As web developers, we mainly use JavaScript in the context of the DOM. This means that you have to understand the DOM as a structure of JavaScript objects in order to understand events and bindings. “Event Capturing and Bubbling in JavaScript” is a great article to help you visualize the DOM as a structure and understand its scope.

Go Forth And Learn, Deeply

You should learn a JavaScript MVC framework, but don’t let that be all you learn about JavaScript. The charge was to learn it deeply.I learned PHP quickly because WordPress helped me with the tricky parts. But until I started learning its fundamentals, I wasn’t particularly good at it. On a practical level, I was limited to what I could cobble together from common pre-built pieces. I wasn’t able to create anything unique.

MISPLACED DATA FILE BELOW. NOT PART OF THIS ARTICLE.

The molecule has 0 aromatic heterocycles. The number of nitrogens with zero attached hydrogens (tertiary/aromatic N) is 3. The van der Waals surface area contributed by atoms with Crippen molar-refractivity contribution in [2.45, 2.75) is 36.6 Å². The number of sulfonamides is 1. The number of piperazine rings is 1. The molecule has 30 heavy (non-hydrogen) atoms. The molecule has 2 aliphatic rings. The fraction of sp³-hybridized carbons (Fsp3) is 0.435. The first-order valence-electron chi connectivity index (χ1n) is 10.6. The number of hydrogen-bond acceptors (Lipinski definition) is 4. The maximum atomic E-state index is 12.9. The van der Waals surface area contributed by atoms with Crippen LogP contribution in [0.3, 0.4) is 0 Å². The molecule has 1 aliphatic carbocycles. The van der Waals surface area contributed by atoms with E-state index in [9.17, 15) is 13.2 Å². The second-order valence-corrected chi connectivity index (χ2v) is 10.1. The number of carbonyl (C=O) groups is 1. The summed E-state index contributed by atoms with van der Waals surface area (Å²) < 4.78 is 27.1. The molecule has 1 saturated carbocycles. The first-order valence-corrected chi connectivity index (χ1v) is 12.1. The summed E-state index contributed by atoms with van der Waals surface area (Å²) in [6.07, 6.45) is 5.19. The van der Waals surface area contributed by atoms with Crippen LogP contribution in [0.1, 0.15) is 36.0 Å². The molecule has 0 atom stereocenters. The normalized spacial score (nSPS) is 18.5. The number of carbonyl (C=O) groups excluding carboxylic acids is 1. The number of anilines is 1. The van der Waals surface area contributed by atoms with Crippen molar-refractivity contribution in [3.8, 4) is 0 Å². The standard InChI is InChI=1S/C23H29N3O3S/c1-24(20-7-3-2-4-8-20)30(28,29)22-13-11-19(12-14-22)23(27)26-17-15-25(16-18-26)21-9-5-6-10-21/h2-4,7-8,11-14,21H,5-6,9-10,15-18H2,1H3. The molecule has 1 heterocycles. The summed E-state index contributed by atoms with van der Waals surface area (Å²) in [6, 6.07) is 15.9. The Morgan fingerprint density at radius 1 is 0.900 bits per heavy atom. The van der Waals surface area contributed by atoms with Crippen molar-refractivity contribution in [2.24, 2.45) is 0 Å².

I learned PHP quickly because WordPress helped me with the tricky parts. But until I started learning its fundamentals, I wasn’t particularly good at it. On a practical level, I was limited to what I could cobble together from common pre-built pieces. I wasn’t able to create anything unique.

If this is how you feel about JavaScript, then it’s time to go deeper. And I hope you will start by learning more about functions, closures, and scope. I know I have plenty more to learn.

If you’re just getting into JavaScript, do what it takes to balance the need to get things done with the need to learn the language deeply.

Josh is the owner and a developer for CalderaWP, makers of Caldera Forms, a different kind of form builder and URL builder, the visual editor for WordPress permalinks.